Ahearn, J.N. and V. Baimai. 1987. Cytogenetic study of three closely related species of Hawaiian Drosophila. Genome 29, no. 1:47-57.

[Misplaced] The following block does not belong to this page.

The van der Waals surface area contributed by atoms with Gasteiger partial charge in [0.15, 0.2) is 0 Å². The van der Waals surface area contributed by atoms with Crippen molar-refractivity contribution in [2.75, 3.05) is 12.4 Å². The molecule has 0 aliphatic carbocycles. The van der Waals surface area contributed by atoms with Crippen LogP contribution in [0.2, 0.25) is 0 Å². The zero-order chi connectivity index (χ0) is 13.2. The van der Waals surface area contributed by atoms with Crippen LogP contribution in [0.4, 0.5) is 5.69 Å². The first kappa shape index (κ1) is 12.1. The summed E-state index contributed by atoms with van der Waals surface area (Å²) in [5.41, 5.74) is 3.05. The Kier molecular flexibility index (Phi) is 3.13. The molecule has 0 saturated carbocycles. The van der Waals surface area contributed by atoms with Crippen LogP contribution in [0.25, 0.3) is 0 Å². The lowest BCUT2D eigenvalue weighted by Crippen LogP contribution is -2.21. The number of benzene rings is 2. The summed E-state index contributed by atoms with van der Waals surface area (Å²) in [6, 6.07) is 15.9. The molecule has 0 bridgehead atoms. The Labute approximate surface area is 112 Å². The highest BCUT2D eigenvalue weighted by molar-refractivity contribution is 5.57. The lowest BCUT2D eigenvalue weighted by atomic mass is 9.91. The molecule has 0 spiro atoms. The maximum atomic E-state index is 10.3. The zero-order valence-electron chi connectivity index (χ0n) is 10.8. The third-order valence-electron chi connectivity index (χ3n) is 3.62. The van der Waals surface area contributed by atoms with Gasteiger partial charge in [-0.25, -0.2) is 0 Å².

Three allopatric species from the Hawaiian islands, Drosophila bostrycha (Molokai), D. affinidisjuncta (West Maui), and D. disjuncta (East Maui), are extremely similar in morphology but differ in metaphase chromosomes by the amount and distribution of heterochromatin. Their polytene chromosomes are virtually homosequential with only slight differences at the tip of the microchromosome. Each is polymorphic for one or more inversions, especially in chromsome 4. Salivary gland chromosomes of F1 larvae reared either from wild-caught females or wild-caught males mated to standard laboratory stocks were examined for gene arrangements. Drosophila bostrycha and D. affinidisjuncta share a polymorphism for inversion 4v, which is much more frequent in the latter than in the former. In D. disjuncta 4v has been found only joined in a haplotype with three other inversions (g2 h2 i2) at a low frequency at Kipahulu Valley. Drosophila disjuncta is unique in having another fourth chromosome inversion, 4k, which is highest in frequency at Waikamoi. A new inversion, 2s, was discovered at Uluini Stream. Interspecific hybridizations were carried out in small mass matings. Backcrosses and dissections demonstrated that all F1 females were fertile. All F1 males were sterile in either of two categories with reciprocal hybrids uniformly manifesting one or the other type. Attempts to model the sterility mechanism suggest that more than chromosomal sterility is involved. Our results are discussed in relation to other closely related clusters of species having heterochromatin-based karyotype variations.